I want to provide some insights on recent news from our nation’s Supreme Court. The court has issued several rulings that have impacts on people in our state, most notably the changes to how public-sector unions operate in what is known as the Janus decision.
During the 2018 legislative session, we all knew the court was considering this case and the ramifications would be significant. That’s why the Senate Majority did everything it could to pass laws to shield union bosses from the effects of the case.
We uncovered a confidential memo from union leaders to the Governor explaining what they needed and how to get around a ruling not in their favor. Now, public sector workers in our state will have more freedom to choose.
The Janus case hinged on whether unions could force public employees to pay certain types of union dues. There were concerns about what are called “agency fees,” collected from workers who opted to not join the union as a condition of keeping a job.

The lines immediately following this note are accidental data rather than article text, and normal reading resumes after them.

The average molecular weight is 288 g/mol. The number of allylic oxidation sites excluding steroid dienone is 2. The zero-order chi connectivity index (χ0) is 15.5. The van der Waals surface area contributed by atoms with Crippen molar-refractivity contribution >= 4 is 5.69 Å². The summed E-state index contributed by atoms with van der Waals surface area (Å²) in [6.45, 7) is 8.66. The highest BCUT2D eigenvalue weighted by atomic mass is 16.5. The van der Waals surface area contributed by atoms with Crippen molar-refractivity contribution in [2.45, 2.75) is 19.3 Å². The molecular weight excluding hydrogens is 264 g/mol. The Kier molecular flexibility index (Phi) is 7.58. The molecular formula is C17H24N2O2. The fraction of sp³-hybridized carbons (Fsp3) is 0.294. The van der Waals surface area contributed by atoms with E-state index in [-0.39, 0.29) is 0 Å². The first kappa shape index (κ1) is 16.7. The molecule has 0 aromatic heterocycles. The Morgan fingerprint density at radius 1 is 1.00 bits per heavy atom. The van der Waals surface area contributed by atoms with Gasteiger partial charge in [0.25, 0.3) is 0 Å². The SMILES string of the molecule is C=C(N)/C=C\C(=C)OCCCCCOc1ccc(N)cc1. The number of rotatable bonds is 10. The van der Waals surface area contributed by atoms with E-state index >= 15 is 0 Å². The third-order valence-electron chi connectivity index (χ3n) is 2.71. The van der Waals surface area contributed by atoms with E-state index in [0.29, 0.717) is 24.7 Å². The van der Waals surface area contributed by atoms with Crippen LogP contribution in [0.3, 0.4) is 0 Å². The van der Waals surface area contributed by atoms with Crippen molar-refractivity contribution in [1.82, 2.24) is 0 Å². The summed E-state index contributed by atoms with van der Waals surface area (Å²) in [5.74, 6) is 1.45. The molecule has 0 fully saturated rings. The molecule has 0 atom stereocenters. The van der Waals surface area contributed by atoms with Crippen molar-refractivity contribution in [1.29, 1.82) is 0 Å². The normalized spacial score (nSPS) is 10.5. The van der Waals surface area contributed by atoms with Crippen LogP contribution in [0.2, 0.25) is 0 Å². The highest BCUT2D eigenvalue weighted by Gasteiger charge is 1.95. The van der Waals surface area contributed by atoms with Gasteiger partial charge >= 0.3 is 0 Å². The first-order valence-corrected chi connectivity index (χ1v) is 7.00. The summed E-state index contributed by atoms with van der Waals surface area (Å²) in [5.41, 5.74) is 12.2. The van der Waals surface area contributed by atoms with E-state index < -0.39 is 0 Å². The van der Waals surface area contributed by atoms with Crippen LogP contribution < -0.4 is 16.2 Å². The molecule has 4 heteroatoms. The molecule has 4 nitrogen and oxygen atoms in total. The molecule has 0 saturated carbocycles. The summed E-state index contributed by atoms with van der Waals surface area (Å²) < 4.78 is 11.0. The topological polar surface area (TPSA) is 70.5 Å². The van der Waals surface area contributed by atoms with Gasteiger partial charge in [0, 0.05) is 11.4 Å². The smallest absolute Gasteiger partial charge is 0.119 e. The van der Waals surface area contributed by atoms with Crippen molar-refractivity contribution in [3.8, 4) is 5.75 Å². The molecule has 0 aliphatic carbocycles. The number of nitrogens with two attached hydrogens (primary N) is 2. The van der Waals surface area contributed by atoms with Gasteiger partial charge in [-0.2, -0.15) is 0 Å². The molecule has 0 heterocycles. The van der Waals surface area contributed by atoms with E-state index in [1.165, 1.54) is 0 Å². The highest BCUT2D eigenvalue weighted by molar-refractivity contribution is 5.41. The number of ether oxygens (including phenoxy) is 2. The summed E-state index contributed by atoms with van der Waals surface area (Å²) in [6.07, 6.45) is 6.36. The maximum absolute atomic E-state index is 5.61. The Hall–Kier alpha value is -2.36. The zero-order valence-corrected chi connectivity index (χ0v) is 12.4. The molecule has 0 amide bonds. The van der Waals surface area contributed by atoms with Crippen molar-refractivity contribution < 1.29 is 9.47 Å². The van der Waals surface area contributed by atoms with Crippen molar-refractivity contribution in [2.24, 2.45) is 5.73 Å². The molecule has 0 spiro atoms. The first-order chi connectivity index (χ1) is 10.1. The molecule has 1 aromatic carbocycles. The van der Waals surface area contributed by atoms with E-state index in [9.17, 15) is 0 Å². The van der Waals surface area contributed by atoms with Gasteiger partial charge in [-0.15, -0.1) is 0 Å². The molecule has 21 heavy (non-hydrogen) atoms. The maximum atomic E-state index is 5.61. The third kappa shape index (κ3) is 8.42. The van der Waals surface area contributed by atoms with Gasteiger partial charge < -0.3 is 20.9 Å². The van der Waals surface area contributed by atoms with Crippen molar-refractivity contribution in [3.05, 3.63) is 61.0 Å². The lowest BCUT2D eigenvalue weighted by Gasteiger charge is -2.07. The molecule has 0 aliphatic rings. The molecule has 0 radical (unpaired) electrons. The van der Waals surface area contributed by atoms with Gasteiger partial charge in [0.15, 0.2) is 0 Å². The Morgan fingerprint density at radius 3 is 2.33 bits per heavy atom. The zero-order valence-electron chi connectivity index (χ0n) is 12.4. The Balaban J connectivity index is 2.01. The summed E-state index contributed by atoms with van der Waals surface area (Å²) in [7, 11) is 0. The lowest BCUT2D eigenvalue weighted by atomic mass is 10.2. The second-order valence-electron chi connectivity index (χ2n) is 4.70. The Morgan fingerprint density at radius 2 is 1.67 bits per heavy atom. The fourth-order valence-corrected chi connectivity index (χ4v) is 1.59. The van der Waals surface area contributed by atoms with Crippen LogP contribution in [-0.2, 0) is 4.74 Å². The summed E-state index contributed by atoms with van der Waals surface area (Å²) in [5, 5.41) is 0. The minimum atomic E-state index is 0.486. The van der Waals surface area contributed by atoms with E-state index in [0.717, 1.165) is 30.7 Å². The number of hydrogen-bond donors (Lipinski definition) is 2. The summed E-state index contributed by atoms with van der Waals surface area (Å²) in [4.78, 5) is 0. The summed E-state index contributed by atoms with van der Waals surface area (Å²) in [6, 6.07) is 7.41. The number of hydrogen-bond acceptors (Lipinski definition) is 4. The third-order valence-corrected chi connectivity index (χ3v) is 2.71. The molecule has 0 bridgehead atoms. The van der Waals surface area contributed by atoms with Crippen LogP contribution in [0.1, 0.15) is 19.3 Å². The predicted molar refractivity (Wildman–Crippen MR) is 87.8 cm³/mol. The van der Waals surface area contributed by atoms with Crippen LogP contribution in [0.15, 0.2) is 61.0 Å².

The reasoning was that those employees still benefited from the collective bargaining of wages and benefits even if they didn’t support the union’s political activities. After Janus, unions will have to do the same things that all associations do – prove the value of joining to prospective members. The Supreme Court ruled that workers must give affirmative consent to have their wages garnished to pay union dues.
Senate Republican Leader Schoesler sent several letters to Governor Inslee asking how he will implement needed policy changes to protect public employees’ First Amendment rights. While other states have already begun putting more money back into workers’ paychecks, our Governor has gone silent. However, the state’s HR department has indicated that these deductions will end.
I will continue to provide you updates on news from Olympia. Although the Legislature won’t convene until January 2019, I serve on several interim committees that meet regularly to discuss policy needs of the state. This includes looking at our state’s pension policy, military and veterans’ affairs, and issues around aging and disability.